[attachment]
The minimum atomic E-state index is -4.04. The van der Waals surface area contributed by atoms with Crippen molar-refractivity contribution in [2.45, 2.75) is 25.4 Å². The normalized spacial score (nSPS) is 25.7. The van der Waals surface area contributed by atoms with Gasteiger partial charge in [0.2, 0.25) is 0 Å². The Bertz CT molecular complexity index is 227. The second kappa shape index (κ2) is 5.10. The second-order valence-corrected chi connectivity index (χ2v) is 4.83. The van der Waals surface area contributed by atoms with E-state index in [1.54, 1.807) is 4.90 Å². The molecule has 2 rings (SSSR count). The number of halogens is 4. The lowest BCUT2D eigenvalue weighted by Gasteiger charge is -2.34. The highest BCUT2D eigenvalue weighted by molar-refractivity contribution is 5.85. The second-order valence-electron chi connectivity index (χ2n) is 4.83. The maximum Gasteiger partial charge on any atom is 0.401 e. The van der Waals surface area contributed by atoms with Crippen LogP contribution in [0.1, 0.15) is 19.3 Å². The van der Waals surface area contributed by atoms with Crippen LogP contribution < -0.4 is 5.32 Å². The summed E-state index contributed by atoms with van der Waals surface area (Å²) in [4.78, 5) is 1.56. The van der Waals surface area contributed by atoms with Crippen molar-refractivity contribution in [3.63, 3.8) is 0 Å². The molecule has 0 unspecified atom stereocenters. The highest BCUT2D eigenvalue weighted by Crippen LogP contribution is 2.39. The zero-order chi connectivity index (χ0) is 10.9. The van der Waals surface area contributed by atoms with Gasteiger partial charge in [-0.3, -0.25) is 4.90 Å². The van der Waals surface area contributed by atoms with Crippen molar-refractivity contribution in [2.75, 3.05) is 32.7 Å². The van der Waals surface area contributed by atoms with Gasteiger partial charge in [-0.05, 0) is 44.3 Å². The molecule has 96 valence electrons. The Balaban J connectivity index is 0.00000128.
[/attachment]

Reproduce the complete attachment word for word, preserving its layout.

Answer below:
The minimum atomic E-state index is -4.04. The van der Waals surface area contributed by atoms with Crippen molar-refractivity contribution in [2.45, 2.75) is 25.4 Å². The normalized spacial score (nSPS) is 25.7. The van der Waals surface area contributed by atoms with Gasteiger partial charge in [0.2, 0.25) is 0 Å². The Bertz CT molecular complexity index is 227. The second kappa shape index (κ2) is 5.10. The second-order valence-corrected chi connectivity index (χ2v) is 4.83. The van der Waals surface area contributed by atoms with E-state index in [1.54, 1.807) is 4.90 Å². The molecule has 2 rings (SSSR count). The number of halogens is 4. The lowest BCUT2D eigenvalue weighted by Gasteiger charge is -2.34. The highest BCUT2D eigenvalue weighted by molar-refractivity contribution is 5.85. The second-order valence-electron chi connectivity index (χ2n) is 4.83. The maximum Gasteiger partial charge on any atom is 0.401 e. The van der Waals surface area contributed by atoms with Crippen LogP contribution in [0.1, 0.15) is 19.3 Å². The van der Waals surface area contributed by atoms with Crippen LogP contribution < -0.4 is 5.32 Å². The summed E-state index contributed by atoms with van der Waals surface area (Å²) in [4.78, 5) is 1.56. The van der Waals surface area contributed by atoms with Crippen molar-refractivity contribution in [3.63, 3.8) is 0 Å². The molecule has 0 unspecified atom stereocenters. The highest BCUT2D eigenvalue weighted by Crippen LogP contribution is 2.39. The zero-order chi connectivity index (χ0) is 10.9. The van der Waals surface area contributed by atoms with Gasteiger partial charge in [-0.3, -0.25) is 4.90 Å². The van der Waals surface area contributed by atoms with Crippen molar-refractivity contribution in [2.75, 3.05) is 32.7 Å². The van der Waals surface area contributed by atoms with Gasteiger partial charge in [-0.05, 0) is 44.3 Å². The molecule has 96 valence electrons. The Balaban J connectivity index is 0.00000128.